|Monday, Tuesday, Wednesday||10:00 am - 5:00 pm|
|Monday||10:00 am - 5:00 pm|
|Tuesday||10:00 am - 5:00 pm|
|Wednesday||10:00 am - 5:00 pm|
|Thursday||10:00 am - 7:00 pm|
|Friday, Saturday||10:30 am - 3:00 pm|
Scientific Name: Fraxinus americana
Other Names and Species: American ash,
Biltmore ash, Canadian ash, Fresno
White ash, a North American tree, is not to be
confused with mountain ash (eucalyptus regnans),
which is native to Victoria and Tasmania. Mountain ash is the tallest hardwood species in the world, and is only exceeded in height by the redwoods of California. The sapwood of mountain ash has a pale pink-brown color that is somewhat darker than the sample of white ash shown to the left.
Origin: North America
Appearance: The heartwood is a light yellowish brown, while the sapwood is a pale brown. The grain of this wood is crisscross, and the texture is coarse and uneven.
Properties: The sapwood of white ash is creamy white, while the heartwood ranges from light tan to dark brown. The grain is bold and straight, with an occasional wavy pattern; and in plain-sawn boards it can have a strong contrast. The wood has a lustrous appearance, and the texture is rather coarse.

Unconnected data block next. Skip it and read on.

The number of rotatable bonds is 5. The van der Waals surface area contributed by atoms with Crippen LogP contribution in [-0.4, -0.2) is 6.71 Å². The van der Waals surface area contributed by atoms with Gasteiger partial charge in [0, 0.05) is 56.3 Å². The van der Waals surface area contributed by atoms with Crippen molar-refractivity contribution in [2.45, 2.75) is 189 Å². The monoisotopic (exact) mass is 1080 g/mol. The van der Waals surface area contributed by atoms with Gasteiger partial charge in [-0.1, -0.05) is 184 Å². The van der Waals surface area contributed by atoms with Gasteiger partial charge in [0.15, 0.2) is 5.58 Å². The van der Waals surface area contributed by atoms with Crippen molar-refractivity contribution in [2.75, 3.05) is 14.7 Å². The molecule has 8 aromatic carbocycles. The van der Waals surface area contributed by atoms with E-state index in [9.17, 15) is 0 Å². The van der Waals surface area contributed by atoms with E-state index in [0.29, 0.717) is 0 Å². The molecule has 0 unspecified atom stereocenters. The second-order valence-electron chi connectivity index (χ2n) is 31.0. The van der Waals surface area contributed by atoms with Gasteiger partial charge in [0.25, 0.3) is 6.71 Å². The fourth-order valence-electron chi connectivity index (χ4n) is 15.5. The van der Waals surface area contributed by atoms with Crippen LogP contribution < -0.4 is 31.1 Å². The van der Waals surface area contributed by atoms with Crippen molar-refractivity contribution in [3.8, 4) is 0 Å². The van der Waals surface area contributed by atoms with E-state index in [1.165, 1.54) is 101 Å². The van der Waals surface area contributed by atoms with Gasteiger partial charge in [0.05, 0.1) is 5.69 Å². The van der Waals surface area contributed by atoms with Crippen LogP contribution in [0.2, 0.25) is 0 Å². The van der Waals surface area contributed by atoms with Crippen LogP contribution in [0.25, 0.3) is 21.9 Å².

Workability: White ash has good machining qualities, and it sands satisfactorily. When nailed, it has good holding ability, and it resists splitting. The wood responds well to staining and preservative treatment.
Principal Uses: Because ash wood is so hard, strong, and flexible, it is among the most valuable hardwood species. It is best known for baseball bats (e.g., the legendary "Louisville Slugger"). It is also used for fine flooring, furniture, tool handles, and sports equipment.